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December 1st is Worlds AIDS Day. Following JWA's lead, we would like to highlight the life of Dr. Abby Shevitz, advocate in the global fight against AIDS. We bring you her biography below, with great thanks to our source, Jewish Women's Archive. The article on Dr. Shevitz's AIDS work can be found here.
Dr. Abby Shevitz grew up in the Jewish suburb of Pikesville, outside of Baltimore, Maryland. Her family considered itself culturally Jewish, but was not formally affiliated with a synagogue. Dr. Shevitz brought the lesson of compassion, learned from her parents, to her career at Boston City Hospital (BCH). She became a strong advocate for her HIV-infected patients, providing a much-needed caring heart to a poor and disadvantaged population.
Serving as Resident Physician and one of the first female Chief Residents at BCH, Dr. Shevitz broke important new ground by developing an AIDS curriculum to teach the BCH staff about how to care for AIDS patients. Abby went on to help develop the first HIV Testing Protocol at a time when there were no existing guidelines.
In 1994, Dr. Shevitz earned a Masters Degree in Public Health from the Harvard School of Public Health. She published early work demonstrating that, among young people, AIDS predominantly strikes women. In 1996 Dr. Shevitz joined the faculty of the Department of Community Health and Family Medicine at Tufts University School of Medicine where she spearheaded research into the nutritional problems and lipodystrophy associated with HIV infection. Dr. Shevitz gained an international reputation through her work running the Body Composition Analysis Center at Tufts.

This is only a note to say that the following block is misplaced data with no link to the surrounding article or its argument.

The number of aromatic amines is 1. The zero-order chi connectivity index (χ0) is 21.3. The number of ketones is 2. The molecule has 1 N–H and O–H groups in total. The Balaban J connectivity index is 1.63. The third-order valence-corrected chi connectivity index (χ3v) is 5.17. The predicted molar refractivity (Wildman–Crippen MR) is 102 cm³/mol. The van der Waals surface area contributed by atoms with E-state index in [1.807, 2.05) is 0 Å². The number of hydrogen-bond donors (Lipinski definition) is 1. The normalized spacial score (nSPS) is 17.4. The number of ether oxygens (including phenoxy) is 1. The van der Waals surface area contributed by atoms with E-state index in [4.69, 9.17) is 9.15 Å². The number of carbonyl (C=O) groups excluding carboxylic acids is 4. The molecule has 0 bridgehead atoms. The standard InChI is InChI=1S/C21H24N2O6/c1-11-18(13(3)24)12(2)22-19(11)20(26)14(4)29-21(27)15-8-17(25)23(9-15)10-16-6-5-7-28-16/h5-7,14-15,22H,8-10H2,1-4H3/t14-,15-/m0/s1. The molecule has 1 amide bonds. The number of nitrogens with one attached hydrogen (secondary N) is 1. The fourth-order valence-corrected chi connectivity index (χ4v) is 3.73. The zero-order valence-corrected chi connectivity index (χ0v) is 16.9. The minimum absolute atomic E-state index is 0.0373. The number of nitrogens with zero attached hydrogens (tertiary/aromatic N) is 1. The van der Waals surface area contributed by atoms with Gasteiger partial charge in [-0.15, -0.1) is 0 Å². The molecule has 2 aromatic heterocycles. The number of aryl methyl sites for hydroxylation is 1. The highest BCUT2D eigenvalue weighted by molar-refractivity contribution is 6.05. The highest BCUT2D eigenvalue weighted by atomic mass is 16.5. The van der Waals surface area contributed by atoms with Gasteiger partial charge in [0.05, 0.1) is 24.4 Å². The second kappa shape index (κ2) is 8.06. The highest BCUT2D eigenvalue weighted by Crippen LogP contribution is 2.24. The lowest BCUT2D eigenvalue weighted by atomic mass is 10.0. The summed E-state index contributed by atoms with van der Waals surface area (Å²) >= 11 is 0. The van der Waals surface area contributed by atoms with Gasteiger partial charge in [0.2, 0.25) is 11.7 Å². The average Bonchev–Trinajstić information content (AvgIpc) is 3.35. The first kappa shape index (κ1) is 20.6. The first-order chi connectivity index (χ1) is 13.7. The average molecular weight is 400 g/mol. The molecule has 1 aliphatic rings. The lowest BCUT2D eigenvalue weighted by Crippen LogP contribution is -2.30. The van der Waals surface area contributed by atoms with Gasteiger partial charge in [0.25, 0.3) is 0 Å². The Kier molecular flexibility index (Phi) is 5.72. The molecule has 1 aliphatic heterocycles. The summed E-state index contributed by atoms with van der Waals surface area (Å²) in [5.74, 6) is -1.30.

The two key Jewish values of education and compassion informed Dr. Shevitz's home life, community life, research, and advocacy work. Until her death in 2005 after a long battle with lung cancer, Abby lived in Sharon with her husband and son, and had become active in her synagogue, taking her first Torah study class.
Dr. Shevitz Quotes:
On Jewish values;
On being a woman activist;
On work and family;
On path to activism;
On impact on self;
On advice for activists;
Credit for this page goes to Jewish Women's Archive.